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This article does not include all of the dimensions, more just pointers and approach.
This particular mandrel was made for 16mm bore slitting saws. You can buy these readily and they are one of the best sizes for a small model engineers milling machine or lathe.
This was made from a piece of 3/4" steel that I bought in a bundle of material. I believe it is en8, definitely not mild, but not quite sure.
The first task was to machine the main shaft down to 12mm diameter for a length of 40mm. This made it fit nicely into a 12mm collet for use on the milling machine or into a fairly standard chuck.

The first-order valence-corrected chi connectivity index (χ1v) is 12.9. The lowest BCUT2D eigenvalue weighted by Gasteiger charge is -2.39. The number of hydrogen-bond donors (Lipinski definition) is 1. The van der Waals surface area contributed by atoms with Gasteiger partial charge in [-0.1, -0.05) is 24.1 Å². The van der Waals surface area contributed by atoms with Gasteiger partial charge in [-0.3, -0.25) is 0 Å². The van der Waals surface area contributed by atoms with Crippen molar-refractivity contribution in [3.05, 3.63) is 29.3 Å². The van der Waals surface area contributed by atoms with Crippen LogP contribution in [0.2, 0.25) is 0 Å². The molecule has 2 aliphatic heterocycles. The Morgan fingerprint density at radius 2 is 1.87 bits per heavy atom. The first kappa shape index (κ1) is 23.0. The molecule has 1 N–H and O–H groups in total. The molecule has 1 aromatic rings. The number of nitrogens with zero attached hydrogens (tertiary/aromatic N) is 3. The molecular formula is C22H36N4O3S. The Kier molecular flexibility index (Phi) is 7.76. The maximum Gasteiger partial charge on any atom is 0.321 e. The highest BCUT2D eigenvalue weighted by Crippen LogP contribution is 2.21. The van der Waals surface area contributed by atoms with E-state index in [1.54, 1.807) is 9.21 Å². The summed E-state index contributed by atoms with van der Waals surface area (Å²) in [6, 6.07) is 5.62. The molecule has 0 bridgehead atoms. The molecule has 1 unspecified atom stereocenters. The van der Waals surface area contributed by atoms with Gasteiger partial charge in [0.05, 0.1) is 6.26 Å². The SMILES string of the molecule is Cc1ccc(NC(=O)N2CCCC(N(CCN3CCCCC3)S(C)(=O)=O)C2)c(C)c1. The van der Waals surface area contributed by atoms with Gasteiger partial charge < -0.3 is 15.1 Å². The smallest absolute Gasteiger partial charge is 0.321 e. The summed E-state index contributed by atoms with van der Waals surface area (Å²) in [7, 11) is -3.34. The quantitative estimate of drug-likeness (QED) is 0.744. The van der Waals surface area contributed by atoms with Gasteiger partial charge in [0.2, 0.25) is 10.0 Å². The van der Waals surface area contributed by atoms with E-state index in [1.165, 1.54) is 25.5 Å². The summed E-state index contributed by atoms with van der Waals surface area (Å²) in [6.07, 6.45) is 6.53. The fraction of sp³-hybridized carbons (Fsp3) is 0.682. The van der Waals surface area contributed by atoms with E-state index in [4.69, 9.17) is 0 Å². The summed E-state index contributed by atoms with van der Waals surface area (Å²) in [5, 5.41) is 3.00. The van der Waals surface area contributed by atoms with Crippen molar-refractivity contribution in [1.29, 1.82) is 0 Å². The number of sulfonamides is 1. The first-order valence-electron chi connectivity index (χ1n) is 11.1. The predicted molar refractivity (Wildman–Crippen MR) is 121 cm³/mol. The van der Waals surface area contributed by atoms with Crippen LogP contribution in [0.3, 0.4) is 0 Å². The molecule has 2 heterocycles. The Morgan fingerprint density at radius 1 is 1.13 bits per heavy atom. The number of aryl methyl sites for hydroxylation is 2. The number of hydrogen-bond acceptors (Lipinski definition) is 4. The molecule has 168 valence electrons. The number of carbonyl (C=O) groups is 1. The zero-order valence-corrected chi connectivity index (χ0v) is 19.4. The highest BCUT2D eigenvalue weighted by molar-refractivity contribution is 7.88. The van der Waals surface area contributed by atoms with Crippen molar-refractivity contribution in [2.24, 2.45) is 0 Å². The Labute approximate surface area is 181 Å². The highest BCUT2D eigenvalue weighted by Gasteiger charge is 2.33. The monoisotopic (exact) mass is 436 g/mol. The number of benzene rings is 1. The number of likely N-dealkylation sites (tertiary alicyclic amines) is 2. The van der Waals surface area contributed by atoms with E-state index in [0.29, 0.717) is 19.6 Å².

Once I cut this part off I then started the washer, drilled and countersunk it to take a 6mm countersunk caphead.
The main shaft is turned around, faced and then a step of 16mm diameter and 1mm made to accept the slitting saw. Keep trying a blade on this as you want a good fit. the mandrel is drilled 5mm and then tapped 6x1mm metric.
The washer was turned around, faced and then a female step 1mm deep and 16mm diameter machined. This allows the washer to go over the step and so accomodate slitting saws of less than 1mm thick.
Here shown assembled with a 60mm diameter, 0.8mm thick hss slitting saw.
When you tighten and unlock the saw it is worth wrapping the saw blade in a cloth so that you can grip it tight.
You can make this mandrel from nearly whatever round steel you have lying around and it is not hard to adapt this to various saw sizes.
Simple to make and I think you get a better result than the cheap £15 (2014) mandrels that are at all of the tool shops.
See also: Tools.